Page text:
By H Sadhak
The fee structure of the New Pension System, opened for all citizens since May 1, 2009, has attracted a lot of criticism, much of which focuses on levying administrative charges even on the minimum annual contribution of Rs 6,000. However, a patient analysis of cost structure, the nature of services of various entities and long-term benefits of retirement savings through NPS would dispel the initial impression about the charges.
NPS is a defined contribution (DC) pension system which involve several specialised entities for collecting contribution, managing funds and rendering various services to the members. The entities involved in NPS management are pension fund managers (PFM), central record keeping agency (CRA), point of presence (POP), trustee bank, custodian and annuity services providers (ASP).
These entities act in a cohesive and orderly manner under the Pension Fund Regulatory and Development Authority (PFRDA) guidelines and NPS trust supervision to ensure safety security and growth of assets to provide maximum risk adjusted return and timely service to the subscribers. The regulator needs to ensure that the cost is not a burden on the system, impacting long-term earnings of the fund. At the same time, fee structure should also provide sufficient incentives for efficient performance of the various entities involved in managing pension funds to conduct business in a professional manner, observing investment ethics.
International practice of fee structure and cost regulation in DC private pension system vary widely in different countries. While some countries put the limit on various fees, some leave them to market forces. There is also variation in the composition of fee structure globally. In most Latin American countries, fees are charged on contribution basis and some such as Peru and Columbia do not charge fund management fees separately but include it in contribution fees. Countries such as Australia and Chile charge both. Costs of managing private pension also depends on the nature of collection of contribution and record maintenance.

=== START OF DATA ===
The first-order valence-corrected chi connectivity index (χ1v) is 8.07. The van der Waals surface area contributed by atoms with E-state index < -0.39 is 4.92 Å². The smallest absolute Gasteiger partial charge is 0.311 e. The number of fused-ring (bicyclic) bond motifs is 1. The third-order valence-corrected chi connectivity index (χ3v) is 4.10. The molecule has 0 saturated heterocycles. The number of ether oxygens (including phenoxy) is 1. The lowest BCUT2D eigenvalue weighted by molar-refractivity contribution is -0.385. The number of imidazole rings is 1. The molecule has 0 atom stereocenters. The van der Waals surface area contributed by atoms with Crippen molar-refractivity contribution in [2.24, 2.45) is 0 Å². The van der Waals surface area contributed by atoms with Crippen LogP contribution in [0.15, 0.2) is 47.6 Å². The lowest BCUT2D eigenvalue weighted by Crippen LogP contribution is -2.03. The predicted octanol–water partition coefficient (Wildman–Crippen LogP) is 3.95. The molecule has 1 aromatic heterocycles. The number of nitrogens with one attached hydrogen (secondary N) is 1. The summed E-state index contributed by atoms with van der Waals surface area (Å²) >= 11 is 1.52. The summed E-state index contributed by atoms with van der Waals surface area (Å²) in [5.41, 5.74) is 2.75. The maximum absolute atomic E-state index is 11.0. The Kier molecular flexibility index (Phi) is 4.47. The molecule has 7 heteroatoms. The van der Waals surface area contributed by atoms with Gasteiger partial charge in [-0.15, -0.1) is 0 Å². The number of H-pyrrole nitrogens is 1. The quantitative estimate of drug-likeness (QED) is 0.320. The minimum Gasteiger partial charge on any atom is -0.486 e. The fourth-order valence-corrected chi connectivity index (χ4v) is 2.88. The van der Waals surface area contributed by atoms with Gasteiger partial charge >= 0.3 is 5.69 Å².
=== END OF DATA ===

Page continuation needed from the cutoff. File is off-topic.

In Colombia, Uruguay and Poland centralised agencies collect contribution and distribute funds among the pension fund managers while Chile, Peru and Hungary have decentralised collection system and contributions are collected by the pension fund managers. In Chile, Mexico and Peru, there is no limit on fees, but there is not much variation in actual fee structure even without any cap. Average administrative charges, including funds management fees, vary from 1% to 1.8%. Generally, the asset management fees vary from 0.5% to 1.5% in eastern European countries.
Under the NPS, there are separate charges. The CRA charges Rs 50 for opening an account, Rs 350 for annual maintenance and Rs 10 per transaction. Likewise, the POPs charge Rs 40 for initial subscription registration and Rs 20 for subsequent registration and the PFMS charge investment management fees at the rate of 0.0009%. The charges for custodian and trustee bank are insignificant. Account opening and PRA maintenance charges of the CRA are not static; annual maintenance charges and per transaction fee will decline to Rs 250 and Rs 4, respectively, when the number of accounts with CRA reaches 30 lakh.
Initial charges for the minimum contribution in the initial years seem high in NPS. But it is a national scheme and open to all section of investors, therefore, the total cost will decline with an increase in contribution amount. The NPS costs are comparable with mutual fund. Some analysis shows that overall cost, including fund management, distribution, custodian, registrar and so on in case of mutual fund comes to 2.25%. However in NPS, one time investment of Rs 20,000 would cost approximately 2.21%. The most important component of investment management is the fund management fee — it is 0.0009% (based on assets under management) compared to 1.25% for the mutual fund.
Fund management fee for NPS is probably the lowest in the world. Further, there is no guaranteed return in DC. Even so, fund managers need to set an implicit performance and liability benchmark for themselves to ensure better return and to manage liability driven investment management (LIDM ). NPS is, thus, a performance driven system and cost should not be considered in isolation of performance.
NPS is in its nascent stage, operationalised in phased manner since April 2008. The system is evolving and will be rationalised as time passes. Even the most successful experiment introduced in Chile in 1981 continues to undergo refinement. In that context, two-year-old NPS may be considered as an extremely successful initiative.
(The author is CEO, LIC Pension Fund. Views are personal)